KYW Regional Affairs Council


“Harrisburg’s FAILING Grade in Philadelphia”


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PHILADELPHIA (CBS) — It’s been ten years since the Commonwealth of Pennsylvania took control of the Philadelphia school system, and the arrangement is getting poor grades, even from those who initially supported the state takeover.

Now, local officials and education advocates are calling for the state to return the school district to city control.

(Pa. state Sen. LeAnna Washington. Photo provided)

“Who does the SRC (School Reform Commission) report to or respond to, or who do they think they have to talk about what they do?” wonders Pennsylvania state senator LeAnna Washington (D-Phila., right), promoting a bill that would allow Philadelphians to elect their own school board — something every other school district in the state does.

Philadelphia ended up with a state-controlled School Reform Commission when the city asked for state financial help during a budget crisis, in 2001.  The formation of the SRC ensured that the state would have a say in its greater investment in city schools.

And, as education advocate Helen Gym recalls, it allowed then-governor Mark Schweiker to experiment with privatizing public schools, turning some of them over the “EMOs” — education management organizations.

(Education activist Helen Gym, standing outside a charter school in Chinatown. Credit: Pat Loeb)

“Those all failed,” Gym (right) tells KYW Newsradio.  “It’s not like they did a so-so job.  They failed miserably.”

Gym says the other promises of a state takeover have come to a similar end.  The schools once again are in a financial crisis (see related story), and they’re in a leadership crisis as well, after a messy and expensive episode in which Arlene Ackerman was removed as superintendent (related story) and the SRC chairman resigned, followed shortly by two other members (related story).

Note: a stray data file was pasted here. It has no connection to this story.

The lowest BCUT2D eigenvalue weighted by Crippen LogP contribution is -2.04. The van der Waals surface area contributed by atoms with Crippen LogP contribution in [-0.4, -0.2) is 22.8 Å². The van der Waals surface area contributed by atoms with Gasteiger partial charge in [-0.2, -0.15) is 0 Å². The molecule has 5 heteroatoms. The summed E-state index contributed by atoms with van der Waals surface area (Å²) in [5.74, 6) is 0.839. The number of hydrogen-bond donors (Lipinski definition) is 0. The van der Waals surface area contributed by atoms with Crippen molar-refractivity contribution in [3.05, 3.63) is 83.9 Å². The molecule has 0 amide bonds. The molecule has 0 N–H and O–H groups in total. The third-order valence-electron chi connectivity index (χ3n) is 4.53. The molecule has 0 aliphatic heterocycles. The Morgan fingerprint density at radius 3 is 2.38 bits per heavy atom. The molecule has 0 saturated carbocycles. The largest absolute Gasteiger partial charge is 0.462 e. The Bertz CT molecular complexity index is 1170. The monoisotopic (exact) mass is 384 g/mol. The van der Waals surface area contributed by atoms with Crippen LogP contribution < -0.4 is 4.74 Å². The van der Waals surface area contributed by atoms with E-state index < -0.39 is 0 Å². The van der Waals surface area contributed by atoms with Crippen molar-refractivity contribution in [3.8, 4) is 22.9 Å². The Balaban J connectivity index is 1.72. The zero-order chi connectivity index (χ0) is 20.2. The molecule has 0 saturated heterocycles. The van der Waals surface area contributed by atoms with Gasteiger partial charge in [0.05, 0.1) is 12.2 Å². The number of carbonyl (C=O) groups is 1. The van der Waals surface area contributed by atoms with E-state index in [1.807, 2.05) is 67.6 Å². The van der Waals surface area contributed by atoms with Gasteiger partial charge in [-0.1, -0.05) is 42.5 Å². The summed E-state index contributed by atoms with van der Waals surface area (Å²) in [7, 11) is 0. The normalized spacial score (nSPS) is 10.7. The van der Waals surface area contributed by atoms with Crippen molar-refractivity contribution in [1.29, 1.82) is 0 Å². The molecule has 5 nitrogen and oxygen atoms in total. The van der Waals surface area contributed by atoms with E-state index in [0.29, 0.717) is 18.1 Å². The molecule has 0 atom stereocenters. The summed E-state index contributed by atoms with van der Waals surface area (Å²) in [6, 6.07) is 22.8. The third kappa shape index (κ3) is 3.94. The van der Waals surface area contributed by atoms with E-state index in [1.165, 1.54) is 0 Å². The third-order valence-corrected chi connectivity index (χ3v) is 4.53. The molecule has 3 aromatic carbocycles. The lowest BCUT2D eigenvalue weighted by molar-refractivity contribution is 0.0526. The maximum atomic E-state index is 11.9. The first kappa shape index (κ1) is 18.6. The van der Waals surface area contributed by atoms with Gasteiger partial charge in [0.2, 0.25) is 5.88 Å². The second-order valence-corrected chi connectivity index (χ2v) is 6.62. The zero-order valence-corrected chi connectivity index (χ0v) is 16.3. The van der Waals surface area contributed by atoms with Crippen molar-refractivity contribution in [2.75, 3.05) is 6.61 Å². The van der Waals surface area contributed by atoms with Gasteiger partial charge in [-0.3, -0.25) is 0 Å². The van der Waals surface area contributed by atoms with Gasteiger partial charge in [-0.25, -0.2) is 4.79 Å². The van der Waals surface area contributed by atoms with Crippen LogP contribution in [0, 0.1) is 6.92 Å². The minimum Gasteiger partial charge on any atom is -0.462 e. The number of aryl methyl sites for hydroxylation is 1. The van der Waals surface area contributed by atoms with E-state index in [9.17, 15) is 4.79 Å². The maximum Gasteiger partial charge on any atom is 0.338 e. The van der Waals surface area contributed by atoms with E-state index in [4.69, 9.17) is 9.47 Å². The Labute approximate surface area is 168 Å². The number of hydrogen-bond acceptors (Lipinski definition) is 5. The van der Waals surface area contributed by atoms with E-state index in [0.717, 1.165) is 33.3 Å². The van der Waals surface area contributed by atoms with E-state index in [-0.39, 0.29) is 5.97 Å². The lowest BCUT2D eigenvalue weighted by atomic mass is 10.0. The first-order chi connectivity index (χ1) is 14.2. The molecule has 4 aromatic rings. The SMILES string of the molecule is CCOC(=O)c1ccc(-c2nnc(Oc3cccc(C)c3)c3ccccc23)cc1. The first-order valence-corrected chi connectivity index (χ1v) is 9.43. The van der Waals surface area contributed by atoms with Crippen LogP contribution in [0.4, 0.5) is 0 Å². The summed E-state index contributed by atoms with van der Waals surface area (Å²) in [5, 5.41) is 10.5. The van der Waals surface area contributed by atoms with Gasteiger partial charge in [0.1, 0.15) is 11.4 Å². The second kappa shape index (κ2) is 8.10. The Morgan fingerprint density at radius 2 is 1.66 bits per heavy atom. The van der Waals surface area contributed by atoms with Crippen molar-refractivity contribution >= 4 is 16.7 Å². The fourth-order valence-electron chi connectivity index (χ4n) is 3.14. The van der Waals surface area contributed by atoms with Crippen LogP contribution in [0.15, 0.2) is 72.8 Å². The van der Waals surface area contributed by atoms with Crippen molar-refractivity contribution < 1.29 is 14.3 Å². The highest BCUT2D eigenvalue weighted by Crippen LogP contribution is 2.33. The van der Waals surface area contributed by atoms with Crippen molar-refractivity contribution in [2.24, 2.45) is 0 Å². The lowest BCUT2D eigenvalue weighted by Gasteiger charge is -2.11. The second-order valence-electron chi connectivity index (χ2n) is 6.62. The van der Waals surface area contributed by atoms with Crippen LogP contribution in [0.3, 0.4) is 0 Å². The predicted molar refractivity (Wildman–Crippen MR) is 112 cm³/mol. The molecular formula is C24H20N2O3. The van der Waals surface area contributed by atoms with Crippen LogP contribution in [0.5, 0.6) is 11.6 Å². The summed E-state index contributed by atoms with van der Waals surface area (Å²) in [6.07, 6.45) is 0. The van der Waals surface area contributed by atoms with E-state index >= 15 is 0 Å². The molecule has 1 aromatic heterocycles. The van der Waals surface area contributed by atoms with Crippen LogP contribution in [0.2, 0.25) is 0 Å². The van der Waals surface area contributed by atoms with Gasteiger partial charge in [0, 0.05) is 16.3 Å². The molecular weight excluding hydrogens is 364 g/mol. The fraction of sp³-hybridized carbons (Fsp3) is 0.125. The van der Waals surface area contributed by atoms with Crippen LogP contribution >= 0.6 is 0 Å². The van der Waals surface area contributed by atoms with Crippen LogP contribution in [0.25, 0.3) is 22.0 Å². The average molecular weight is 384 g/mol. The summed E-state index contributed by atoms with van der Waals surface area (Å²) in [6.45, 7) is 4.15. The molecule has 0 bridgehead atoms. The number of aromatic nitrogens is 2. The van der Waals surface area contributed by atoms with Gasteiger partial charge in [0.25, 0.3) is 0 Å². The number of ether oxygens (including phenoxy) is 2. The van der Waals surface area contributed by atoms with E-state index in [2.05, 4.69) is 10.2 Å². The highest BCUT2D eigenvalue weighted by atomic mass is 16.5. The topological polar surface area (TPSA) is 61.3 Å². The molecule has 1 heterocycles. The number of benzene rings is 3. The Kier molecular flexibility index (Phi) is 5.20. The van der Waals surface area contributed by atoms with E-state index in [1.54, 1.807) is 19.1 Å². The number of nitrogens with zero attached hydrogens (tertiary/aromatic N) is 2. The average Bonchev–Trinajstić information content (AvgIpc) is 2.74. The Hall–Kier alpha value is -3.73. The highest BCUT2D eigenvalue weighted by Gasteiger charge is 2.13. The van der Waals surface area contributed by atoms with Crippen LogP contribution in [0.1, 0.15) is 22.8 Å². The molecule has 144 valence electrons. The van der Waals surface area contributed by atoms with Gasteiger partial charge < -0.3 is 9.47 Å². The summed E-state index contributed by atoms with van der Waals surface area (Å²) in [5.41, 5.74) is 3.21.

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Currently the five-seat board has three members, one of whom lives not in Philadelphia or even Pennsylvania, but in California — prompting Sen. Washington’s call for a local school board.

But Gov. Tom Corbett says he wants to keep the commission, though he concedes, nearly a year into his term, that he doesn’t know much about it.

“I do not have a member on the SRC,” Corbett told reporters.  “I don’t have satisfactory information of what the SRC has been doing until my members are confirmed and they can get that information for me.”

Corbett’s nominees are awaiting confirmation by the state senate.

Reported by Pat Loeb, KYW Newsradio 1060

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